There are more Julia Morgan-designed homes in Berkeley than anywhere else, but it’s rare when one comes on the market. Right now, one of her early commissions, a brown-shingle Bay Tradition house, is for sale at 1220 Spruce St. The 2,968-square-foot house, with five bedrooms and four baths, is offered by the Ratoosh Group at Marvin Gardens Real Estate. The price has just been dropped to $1.475 million.
Julia Morgan designed about 120 residential buildings in Berkeley, mostly private homes, according to Dr. Karen McNeill, a historian and leading expert on Morgan. About 80 of these buildings remain, although many have been turned into multi-unit houses, collective housing (including several coops), and non-residential units, McNeill said.
The Spruce house was designed in 1911, and has had two owners, both with deep connections to UC Berkeley. The first was a dentist and Cal professor, Robert Keys, who commissioned the house for himself and his wife, Annie. The second owners, Paul and Willa Baum, moved in in 1957.
“This is pretty typical for an early Julia Morgan house,” McNeill said. “She is known for creating the space that functioned best for her clients’ needs. Her houses are fantastic for circulation.”
Not all of Morgan’s clients were wealthy, McNeill said. Many, like the Keys, were academics and professionals. “It’s a fine house, but it doesn’t have the level of finishes and details that a wealthier person would have,” McNeill said. “A lot of her early houses were relatively modest.” She estimates that the house might have cost $10,000 to build, and Morgan usually charged 6% (in this case around $600) as her fee.
The house retains much of Morgan’s design, but it has been changed over the years. The kitchen was updated by the Baums around 1970, and therefore looks somewhat dated now. A bathroom was added on the first floor, and a screened-in porch on the side of the house was enclosed. The lower level was originally unfinished, but the Baums added a bathroom and kitchen and converted it into an in-law suite with a separate entrance. None of the bathrooms have been updated. The second owners built a two-story redwood deck along the back of the house, so the living room now opens onto a deck. Other modifications have also been made over the past century, but the house still retains the feel of an old Berkeley home.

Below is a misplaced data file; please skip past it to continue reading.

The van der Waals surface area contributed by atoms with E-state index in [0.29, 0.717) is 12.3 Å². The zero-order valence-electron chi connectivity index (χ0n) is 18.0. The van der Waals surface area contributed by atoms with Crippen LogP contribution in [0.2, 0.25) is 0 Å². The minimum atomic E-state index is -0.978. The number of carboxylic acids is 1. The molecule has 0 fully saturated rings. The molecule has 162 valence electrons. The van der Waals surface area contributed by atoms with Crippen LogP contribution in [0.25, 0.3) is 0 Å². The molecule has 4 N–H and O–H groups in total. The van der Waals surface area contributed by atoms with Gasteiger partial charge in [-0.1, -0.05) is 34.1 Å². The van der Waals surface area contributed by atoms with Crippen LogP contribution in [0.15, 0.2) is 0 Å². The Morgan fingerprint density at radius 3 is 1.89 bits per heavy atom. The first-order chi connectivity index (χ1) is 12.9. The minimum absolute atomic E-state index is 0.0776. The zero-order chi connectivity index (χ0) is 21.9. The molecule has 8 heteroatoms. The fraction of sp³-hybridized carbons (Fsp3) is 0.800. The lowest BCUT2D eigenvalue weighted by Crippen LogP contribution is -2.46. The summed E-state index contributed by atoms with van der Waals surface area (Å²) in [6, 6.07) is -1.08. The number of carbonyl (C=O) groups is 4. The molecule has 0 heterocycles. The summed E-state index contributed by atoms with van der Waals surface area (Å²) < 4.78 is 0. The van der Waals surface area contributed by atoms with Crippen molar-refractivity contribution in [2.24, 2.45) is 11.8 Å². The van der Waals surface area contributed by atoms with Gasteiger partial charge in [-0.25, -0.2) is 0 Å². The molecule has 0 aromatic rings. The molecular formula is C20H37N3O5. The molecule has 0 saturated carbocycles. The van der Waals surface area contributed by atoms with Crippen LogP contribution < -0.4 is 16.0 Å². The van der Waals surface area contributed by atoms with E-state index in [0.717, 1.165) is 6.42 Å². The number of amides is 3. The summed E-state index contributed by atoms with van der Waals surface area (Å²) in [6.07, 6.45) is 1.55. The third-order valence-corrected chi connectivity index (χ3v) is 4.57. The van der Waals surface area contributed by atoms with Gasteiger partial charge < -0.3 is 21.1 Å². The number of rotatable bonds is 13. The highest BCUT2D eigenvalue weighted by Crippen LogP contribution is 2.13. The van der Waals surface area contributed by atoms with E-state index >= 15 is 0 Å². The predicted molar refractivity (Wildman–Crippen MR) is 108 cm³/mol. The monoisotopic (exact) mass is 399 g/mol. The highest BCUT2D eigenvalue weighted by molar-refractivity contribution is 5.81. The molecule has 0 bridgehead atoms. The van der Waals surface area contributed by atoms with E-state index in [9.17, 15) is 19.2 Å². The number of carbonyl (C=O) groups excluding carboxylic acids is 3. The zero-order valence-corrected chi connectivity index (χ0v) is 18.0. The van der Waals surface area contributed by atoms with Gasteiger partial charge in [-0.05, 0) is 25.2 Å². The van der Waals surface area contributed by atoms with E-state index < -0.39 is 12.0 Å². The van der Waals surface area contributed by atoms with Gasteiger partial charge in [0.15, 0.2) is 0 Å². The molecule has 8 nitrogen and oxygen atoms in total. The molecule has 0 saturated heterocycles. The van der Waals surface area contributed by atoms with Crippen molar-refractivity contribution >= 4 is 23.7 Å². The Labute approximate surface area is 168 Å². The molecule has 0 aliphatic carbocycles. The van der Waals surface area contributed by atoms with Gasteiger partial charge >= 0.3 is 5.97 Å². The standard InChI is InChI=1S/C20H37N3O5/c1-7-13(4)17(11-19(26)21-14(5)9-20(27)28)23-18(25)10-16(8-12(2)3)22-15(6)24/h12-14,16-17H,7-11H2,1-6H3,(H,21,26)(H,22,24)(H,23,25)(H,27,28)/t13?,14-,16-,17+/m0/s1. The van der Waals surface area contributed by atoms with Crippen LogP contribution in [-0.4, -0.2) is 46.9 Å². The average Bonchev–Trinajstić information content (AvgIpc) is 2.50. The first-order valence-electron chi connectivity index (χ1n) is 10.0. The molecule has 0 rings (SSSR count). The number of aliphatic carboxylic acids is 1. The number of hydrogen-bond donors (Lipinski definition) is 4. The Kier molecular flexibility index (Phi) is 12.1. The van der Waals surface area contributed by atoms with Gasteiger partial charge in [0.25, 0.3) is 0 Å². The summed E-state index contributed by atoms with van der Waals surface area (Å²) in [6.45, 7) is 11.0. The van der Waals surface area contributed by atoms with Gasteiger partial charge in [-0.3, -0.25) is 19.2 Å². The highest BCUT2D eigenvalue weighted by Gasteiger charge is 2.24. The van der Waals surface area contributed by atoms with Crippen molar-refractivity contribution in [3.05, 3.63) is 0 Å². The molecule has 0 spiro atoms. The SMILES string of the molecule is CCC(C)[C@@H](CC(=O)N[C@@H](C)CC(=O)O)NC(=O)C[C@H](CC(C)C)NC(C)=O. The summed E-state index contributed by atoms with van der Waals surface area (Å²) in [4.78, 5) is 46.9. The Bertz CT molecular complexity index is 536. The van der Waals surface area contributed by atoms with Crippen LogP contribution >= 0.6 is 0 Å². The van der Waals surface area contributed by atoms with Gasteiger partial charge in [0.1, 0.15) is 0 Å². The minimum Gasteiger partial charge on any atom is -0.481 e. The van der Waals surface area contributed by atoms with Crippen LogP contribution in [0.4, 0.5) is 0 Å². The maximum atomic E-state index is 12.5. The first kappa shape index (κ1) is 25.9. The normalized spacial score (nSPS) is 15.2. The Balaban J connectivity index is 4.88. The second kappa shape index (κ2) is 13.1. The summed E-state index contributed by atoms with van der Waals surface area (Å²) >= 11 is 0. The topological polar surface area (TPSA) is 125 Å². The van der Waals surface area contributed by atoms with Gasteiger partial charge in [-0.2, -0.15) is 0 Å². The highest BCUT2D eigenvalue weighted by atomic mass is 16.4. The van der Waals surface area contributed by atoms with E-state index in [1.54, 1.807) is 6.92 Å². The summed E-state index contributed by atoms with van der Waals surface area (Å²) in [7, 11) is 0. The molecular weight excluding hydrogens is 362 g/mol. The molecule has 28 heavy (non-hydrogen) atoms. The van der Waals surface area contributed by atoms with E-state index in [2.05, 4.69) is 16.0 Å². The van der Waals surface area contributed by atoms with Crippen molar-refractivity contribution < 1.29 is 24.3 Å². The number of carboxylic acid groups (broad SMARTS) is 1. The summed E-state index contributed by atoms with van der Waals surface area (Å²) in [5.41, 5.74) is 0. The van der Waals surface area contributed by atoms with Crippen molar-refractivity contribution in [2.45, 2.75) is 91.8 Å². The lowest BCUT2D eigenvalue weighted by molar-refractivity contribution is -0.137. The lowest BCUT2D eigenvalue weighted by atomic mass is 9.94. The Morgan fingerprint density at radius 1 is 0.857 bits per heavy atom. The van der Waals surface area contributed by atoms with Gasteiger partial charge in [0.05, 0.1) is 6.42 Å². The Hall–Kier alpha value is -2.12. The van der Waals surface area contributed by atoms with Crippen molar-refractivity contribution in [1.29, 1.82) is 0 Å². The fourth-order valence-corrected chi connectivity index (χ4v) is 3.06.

The Baums bought the house at a foreclosure auction in 1957. Paul was a psychologist in private practice, and Willa was “the godmother of modern oral history,” McNeill said. Willa worked at Cal for more than 46 years, and was the director of the Bancroft Library’s Regional Oral History Office (ROHO) for most of that time.
“She had a unique ability to persuade people from all walks of life, including some of the Bay Area’s most important movers and shakers, to sit still for … interviews and to draw from them significant details of their lives,” former Bancroft Library director Charles Faulhaber told SFGate . Willa interviewed nearly all of the governors of California, former Supreme Court Chief Justice Earl Warren, former Israeli Prime Minister Golda Meir and thousands of others.
“Every Monday night, my mother would have a family dinner where she would invite the most esoteric bunch of people, from someone she met at the store to the president of the university,” said Marc Baum, one of the couple’s six children. “We always had an interesting Monday night.”
Baum said that when he was growing up, he had no sense that he was living in a Julia Morgan house. “My parents just bought it because they got a great deal on it,” he said. The house had foundation problems at the time, and was in foreclosure. The Baums bought it for $10,000. “I think a lot of people were intimidated by the scope of the problem, but my father had a friend who was an engineer, and they got all the permits, and we haven’t had a problem with it since.” The house has had no seismic upgrades since then, Baum said.
The house features an entry hall, living room, formal dining room and kitchen on the first floor. There is also a small office and bathroom in what had been a screened-in porch. Several pieces of original stained glass remain in the house, but several look as though they have been moved to new locations or new cabinetry. Many of the original lighting fixtures remain as well.
There are four large bedrooms, spacious closets and two full baths on the second floor. There is one balcony with Bay views, and a sunny alcove attached to one of the bedrooms. (Probably an addition, according to McNeill.)
The lower level consists of an in-law unit with kitchen and bath, and has a separate entrance. The washer and drier are on that level, as well as a large storage room. The spacious back yard is accessible from this level, and from the living room via the deck.
The house is located in the Gourmet Ghetto neighborhood, and has a walk and bike score of 74, and a transit score of 50.
McNeill said she did not know the Baums had lived in that house, but she did have a memory of Willa. “She came to my very first public presentation, when I was a grad student working on Julia Morgan,” McNeill said. “I had never presented in public before, and I was totally nervous. Willa walked up to me and said, ‘Good talk, but you really should consider speech lessons’.”
Julia Morgan would have liked Willa Baum.